There is a calm about him as we speak. His humility surprises me as he tells stories. They vary from shooting Johnnie Cash, Joe Cocker, Jerry Lee Lewis, Jimmy Carter, and others. This was his life so perhaps it doesn’t seem as incredible to him as it does to me. I asked him what his most memorable shoot was: It was the 1968 Democratic Convention. He was intrigued by the violence and division among the people, and surprised by the political disconnect between the younger generation and the establishment. There it was so intensely playing out before him as he worked to convey the scene. I can imagine what it must have felt like to stand among the anger, the violence, and the standoffs.
What is interesting to me is that Tom says one of the biggest losses with the way photography has evolved is the personal connections, not just with the subjects people are shooting, or the situations but with the editors, and the reporters. During Tom’s career a person would travel to New York with their portfolio under their arm and request to see editors. They would show their talents and talk face to face. Relationships were formed, editors knew who to call to cover which events or people. They understood the photographer’s styles and perspectives.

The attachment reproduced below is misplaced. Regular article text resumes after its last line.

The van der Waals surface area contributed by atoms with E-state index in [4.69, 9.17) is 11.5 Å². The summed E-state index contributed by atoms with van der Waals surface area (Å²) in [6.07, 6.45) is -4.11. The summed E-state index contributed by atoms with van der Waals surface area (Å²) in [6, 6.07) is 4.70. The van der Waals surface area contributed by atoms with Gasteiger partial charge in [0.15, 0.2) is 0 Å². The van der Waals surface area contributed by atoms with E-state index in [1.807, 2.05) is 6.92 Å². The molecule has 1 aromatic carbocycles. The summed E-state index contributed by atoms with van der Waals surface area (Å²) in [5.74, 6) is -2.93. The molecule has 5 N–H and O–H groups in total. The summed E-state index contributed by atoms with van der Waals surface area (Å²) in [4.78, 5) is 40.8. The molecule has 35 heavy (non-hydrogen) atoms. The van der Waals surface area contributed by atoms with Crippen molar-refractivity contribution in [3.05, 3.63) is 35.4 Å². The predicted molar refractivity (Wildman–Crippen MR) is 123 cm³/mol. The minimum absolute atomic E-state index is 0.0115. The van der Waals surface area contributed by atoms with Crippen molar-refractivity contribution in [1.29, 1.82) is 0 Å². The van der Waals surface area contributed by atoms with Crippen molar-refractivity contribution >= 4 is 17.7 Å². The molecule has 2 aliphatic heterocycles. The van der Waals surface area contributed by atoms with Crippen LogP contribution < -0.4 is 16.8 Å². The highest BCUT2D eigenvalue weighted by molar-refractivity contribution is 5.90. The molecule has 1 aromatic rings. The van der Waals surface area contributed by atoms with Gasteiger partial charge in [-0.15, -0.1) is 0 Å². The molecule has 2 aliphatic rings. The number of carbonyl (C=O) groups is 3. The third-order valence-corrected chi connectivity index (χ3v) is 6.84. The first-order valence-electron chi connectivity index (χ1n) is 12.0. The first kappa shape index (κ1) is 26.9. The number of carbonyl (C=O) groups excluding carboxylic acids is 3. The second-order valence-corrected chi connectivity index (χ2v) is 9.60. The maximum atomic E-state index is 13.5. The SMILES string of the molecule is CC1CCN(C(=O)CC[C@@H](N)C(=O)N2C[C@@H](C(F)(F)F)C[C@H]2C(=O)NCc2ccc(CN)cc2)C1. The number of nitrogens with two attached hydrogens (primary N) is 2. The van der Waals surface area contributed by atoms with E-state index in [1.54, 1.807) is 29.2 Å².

While the personal connection has been lost so are the 4-5 cameras photographers would carry around their necks. That Tom does not miss. He loves the ability to capture the spontaneity in life with digital cameras, and to edit them later rather than missing a moment completely. After all for Tom photography was a way to see things in the world for himself. He wanted to gain an understanding of the world and world events through his own experiences, and then share them.
Now as a teacher Tom enjoys sharing his knowledge, and sifting through his images analyzing his work. He has enjoyed the challenge of learning how to turn it into teachable moments.
I asked Thomas if he would still choose photojournalism as a career now. After a long sip of his cappuccino he said he wasn’t sure he would. He realizes he would never be able to have the career he did because the field has changed too much. As much as he enjoys the modern technology the lack of connection and the overcrowding of the field would possibly be too discouraging. He recognizes that now to stand out a photographer must be a specialist in something. Their Point Of View must be defined.